Abstract

http://ssrn.com/abstract=1628322
 


 



Japanese Banking Reform and the Occupation Legacy: Decompartmentalization, Deregulation, and Decentralization


J. Robert Brown Jr.


University of Denver Sturm College of Law

June 21, 2010

Denver Journal of International Law and Policy, Vol. 21, No. 361, 1993

Abstract:     
One of the explanations for the economic success of Japan in the post-War era was its compartmentalized banking system. City banks, with deposit raising authority, made short term loans to Japanese businesses. Long term banks, with debenture issuing authority, provided long term funding. Trust banks were responsible for asset management. The separation of banking and securities functions left to securities firms the market for primary offerings.

The manicured system facilitated government control of the financial system and allowed the government to direct capital to the businesses most likely to lead the economic recovery. In some ways, the approach reflected a continuation of the pre-War finanical system. At the same time, however, the US excrecised considerable influence over its evolution during the Occupation of Japan, something that only ended in 1952. This article examines the historical evolution of the Japanese financial system, from the pre-War period through the immediate aftermath of the Occupation.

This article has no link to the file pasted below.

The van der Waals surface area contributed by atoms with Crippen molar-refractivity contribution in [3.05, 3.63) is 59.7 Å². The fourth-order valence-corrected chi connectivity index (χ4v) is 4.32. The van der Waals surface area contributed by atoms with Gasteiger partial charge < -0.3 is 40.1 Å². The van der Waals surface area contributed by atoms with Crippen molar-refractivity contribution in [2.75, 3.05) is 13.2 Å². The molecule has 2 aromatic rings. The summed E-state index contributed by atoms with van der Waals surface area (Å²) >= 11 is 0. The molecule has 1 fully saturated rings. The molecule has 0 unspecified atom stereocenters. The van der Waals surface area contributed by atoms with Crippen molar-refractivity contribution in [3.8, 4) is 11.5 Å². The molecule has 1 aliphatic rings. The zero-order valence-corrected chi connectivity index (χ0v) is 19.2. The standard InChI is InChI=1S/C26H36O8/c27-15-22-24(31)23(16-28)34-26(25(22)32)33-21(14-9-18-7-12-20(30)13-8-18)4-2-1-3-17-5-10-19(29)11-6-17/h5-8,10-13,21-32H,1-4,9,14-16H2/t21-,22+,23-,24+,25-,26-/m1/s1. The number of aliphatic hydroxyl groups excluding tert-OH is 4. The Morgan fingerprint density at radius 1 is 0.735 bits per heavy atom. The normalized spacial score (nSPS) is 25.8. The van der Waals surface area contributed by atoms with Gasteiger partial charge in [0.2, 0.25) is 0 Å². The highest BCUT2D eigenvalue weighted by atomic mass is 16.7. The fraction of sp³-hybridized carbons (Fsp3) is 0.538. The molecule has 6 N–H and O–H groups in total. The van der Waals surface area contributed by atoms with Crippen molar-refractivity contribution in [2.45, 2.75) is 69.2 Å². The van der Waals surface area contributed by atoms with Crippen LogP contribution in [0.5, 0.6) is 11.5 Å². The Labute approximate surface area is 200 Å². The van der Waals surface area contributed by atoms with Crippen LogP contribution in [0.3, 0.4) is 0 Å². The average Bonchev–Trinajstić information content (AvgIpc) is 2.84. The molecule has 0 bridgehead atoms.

Accepted Paper Series


Download This Paper

Date posted: June 22, 2010  

Suggested Citation

Brown, J. Robert, Japanese Banking Reform and the Occupation Legacy: Decompartmentalization, Deregulation, and Decentralization (June 21, 2010). Denver Journal of International Law and Policy, Vol. 21, No. 361, 1993. Available at SSRN: http://ssrn.com/abstract=1628322

Contact Information

J. Robert Brown Jr. (Contact Author)
University of Denver Sturm College of Law ( email )
2255 E. Evans Avenue
Denver, CO 80208
United States
Feedback to SSRN


Paper statistics
Abstract Views: 587
Downloads: 65
Download Rank: 202,190

© 2014 Social Science Electronic Publishing, Inc. All Rights Reserved.  FAQ   Terms of Use   Privacy Policy   Copyright   Contact Us
This page was processed by apollo2 in 0.359 seconds